This is a project I have been wanting to make for ages!
A coatigan is a coat/cardigan hybrid. In my view it is a garment which is comfy and cosy like a cardigan but smart enough that it can be worn outside too.
I know August is not when you would usually be inspired to make a coat-like garment but this one had been in the pipeline too long (since Jan/Feb).
I came across the pattern when searching through Sew Magazine’s free patterns list (this is a pretty amazing resource – Sew Magazine Free Patterns).
Curious to see if this ‘one size fits all’ would turn out as pictured I checked out what other bloggers had been up to. I stumbled across Rumana from The Little Pomegranate’s take Shauna Coatigan by Rumana. I love her’s even more than the original! I definitely need to try it in a cosy grey knit next.
From my research I was pre-warned with the lack of clarity in the instructions for attaching the facing. Lo behold when I reached this step I got in a bit of a muddled mess that involved some unpicking and many attempts to lay out and re-pin on the floor/mannequin.
However, with some perseverance it worked out. In order to minimise confusion/avoid frustration for any other makers out there, I thought I would take some pictures of the process (scroll down).
First a quick summary of the pattern:
It’s free! (Sew Magazine does require you create a free account)
- Shawl collar
- Big pockets
- Loose fitting shape
Fit and Fabric
This one size will apparently fit sizes 8-16. I made mine in a boiled wool rather than a bouclé. I had to curve the shoulder seams in slightly to avoid the excess bulging up above the shoulders. This may be avoided with a more stretchy knitted fabric/ different body shape!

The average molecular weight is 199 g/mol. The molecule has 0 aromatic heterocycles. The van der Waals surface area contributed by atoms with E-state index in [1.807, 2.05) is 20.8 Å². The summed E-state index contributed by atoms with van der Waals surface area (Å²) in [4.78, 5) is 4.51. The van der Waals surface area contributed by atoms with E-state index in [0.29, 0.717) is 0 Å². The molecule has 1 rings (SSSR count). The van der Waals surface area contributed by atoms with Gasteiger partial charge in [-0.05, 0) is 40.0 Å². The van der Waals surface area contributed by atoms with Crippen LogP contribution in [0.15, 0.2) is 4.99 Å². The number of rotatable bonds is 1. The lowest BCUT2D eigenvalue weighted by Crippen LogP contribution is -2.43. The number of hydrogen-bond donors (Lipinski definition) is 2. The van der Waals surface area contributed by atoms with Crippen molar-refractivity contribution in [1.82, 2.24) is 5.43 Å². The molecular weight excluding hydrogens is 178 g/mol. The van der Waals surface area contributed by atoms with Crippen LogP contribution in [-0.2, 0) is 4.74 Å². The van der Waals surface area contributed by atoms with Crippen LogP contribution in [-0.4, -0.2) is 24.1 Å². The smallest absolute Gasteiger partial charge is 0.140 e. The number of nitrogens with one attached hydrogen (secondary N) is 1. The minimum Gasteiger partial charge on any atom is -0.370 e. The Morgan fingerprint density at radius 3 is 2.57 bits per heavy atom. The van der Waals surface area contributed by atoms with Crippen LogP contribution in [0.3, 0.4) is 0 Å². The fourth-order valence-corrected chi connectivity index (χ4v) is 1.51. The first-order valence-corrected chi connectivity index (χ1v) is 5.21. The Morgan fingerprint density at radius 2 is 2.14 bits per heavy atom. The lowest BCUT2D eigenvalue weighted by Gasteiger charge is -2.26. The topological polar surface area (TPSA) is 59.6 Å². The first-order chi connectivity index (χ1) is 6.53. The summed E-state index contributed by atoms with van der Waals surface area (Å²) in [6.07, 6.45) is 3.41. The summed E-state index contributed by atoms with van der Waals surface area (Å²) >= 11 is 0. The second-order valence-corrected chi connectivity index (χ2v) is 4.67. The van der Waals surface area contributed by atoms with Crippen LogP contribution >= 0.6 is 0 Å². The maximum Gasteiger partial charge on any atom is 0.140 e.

The teal fabric was from online shop Pound Fabrics. It was advertised as a wool blend. It was £3pm so £9 for 3m plus postage. A good bargain! I don’t think it is still in stock but they are definitely worth checking out for good value fabric. I found the wool component of this fabric a bit itchy but over jumpers etc I think it will be fine.
There is nothing too difficult here in terms of construction, once you have got your head around it (other than that dreaded facing)! For some the pockets may be a first.
A high rating! One of those items that will be off the hanger many times especially in autumn.
Pictures to accompany instructions from Sew Magazine
Plus Bonus step!
Please note – step no. refers to step in Sew Magazine’s instruction booklet, which can be downloaded from their website (see above link).
3. Constructing pockets
4. Sewing sleeves on
5. Sewing front to back along sleeve
6. Attaching the under collar. Key point – the edges of the under collar align to the edges of the front coatigan pieces. It is the curved edge that matches to the raw edge of the coatigan.
7. Attaching the facing – note it is the curved part of the facings that align with the raw edge of neckline and front coatigan pieces. The “notch” shapes are not involved in this seam.
8. Sewing down the neck edge
8. BONUS step! – add a hanging loop and personalised label!
What could be more useful than a hanging loop (for those of us who don’t always use coat hangers…)? Plus add a fun touch with your own personalised label. Want a tutorial for these? Let me know in the comments.
The pictures show you how! It involves enclosing the raw edges by a line of top-stitching and then a couple of rows sewing to secure it in.
Sew the label on, enveloping the edges of the loop in. For more label info scroll to the bottom!
Upgrading your coatigan, ideas:
- create contrast fabric cuffs
- Use a double sided fabric with fleece on one side
- Try it in a different length
- Add some oversized buttons
Oh and yes, I should have hand-stitched the hems…
I hope this tutorial will have inspired you to make your own coatigan!
If you found this helpful you may like to subscribe… it would make my day 🙂 and there is a free hoodie tutorial coming too soon
Who doesn’t love a free sewing tutorial?
When you’ve got an itch to stitch, there is no need to wait! Here are some other tutorials, that I’ve made from scratch.
Also if you fancy taking your me made garments a notch up, why not add a personalised label?!